Turkish ship begins oil exploration off Cyprus
Turkey is using its navy and air force to escort a ship conducting oil and gas exploration off Cyprus, an official said Tuesday, in the latest development in a disagreement over the ownership of the disputed island nation's natural resources.
Cyprus is divided into a Greek Cypriot south and a breakaway Turkish Cypriot north. The southern government began exploratory drilling for oil and gas last week, prompting strong protests from Turkey, which doesn't recognize the Greek Cypriot administration.
In response, Turkey signed an oil and gas exploration deal with the Turkish Cypriots and sent a Turkish research ship to the Mediterranean to start exploration. The breakaway Turkish Cypriot state is only recognized by Turkey.
"We will try all channels of peace, but we will also protect our country's interests until the end," Prime Minister Recep Tayyip Erdogan of Turkey said Tuesday at an unrelated ceremony to mark the delivery of the first Turkish-made corvette warship to the navy.
The Turkish research ship, Koca Piri Reis, began its exploration Monday, but Turkish and Turkish Cypriots officials refused to reveal the ship's exact location then.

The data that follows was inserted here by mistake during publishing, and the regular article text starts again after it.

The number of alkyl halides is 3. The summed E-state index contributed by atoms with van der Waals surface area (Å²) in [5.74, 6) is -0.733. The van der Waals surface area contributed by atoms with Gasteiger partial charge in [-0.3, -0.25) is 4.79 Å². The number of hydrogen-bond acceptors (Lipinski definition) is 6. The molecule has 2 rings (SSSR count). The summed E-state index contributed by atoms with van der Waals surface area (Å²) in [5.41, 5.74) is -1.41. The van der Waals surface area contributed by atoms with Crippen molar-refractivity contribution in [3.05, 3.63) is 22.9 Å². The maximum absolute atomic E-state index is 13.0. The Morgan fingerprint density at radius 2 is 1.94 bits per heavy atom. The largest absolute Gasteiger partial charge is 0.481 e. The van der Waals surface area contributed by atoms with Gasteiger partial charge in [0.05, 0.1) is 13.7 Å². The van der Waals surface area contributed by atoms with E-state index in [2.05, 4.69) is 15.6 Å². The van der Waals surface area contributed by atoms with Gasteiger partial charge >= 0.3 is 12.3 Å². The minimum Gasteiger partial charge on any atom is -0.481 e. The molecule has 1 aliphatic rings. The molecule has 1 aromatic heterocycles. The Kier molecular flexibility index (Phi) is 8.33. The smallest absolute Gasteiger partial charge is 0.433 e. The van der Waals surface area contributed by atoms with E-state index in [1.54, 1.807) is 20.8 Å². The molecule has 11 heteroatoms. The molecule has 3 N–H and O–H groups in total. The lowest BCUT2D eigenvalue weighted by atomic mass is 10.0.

Cyprus licensed U.S.-based Noble Energy Inc. to search for oil and gas near recently discovered Israeli offshore fields that contain more than 450 billion cubic meters (15.9 trillion cubic feet) of natural gas. Cyprus is exploring areas, around 115 miles (185 kilometers) off Cyprus, near where Israel discovered gas.
Umut Yenice, the captain of the Koca Piri Reis ship, told Turkey's state-run Anatolia news agency Tuesday that the vessel reached its destination about 50 miles (80 kilometers) off Cyprus the day before. He said the ship with 21 people aboard is in frequent contact with the escorting Turkish ships and planes.
Turkish Energy Minister Taner Yildiz said the research vessel is "where it is supposed to be," without providing details.
Cyprus Foreign Minister Erato Kozakou-Marcoullis questioned the capability of it to carry out a search for undersea oil and gas deposits but said Cyprus was closely following the developments. "Certainly all these moves by Turkey on a military level are being monitored daily by our ministry," she said. Kozakou-Marcoullis also said government was briefing unidentified international players "who must act at the appropriate moment."
Greek Prime Minister George Papandreou urged "restraint" by all countries in the east Mediterranean during a telephone conversation with Erdogan on Monday, adding that Greece backs Cyprus' activities that remain within its sovereign rights.
Greece and Turkey disagree about areas for exploration for oil and gas in the Aegean and the Mediterranean. Turkey does not accept that islands have their own continental shelf, while Greece insists they do under international law.
Source: Associated Press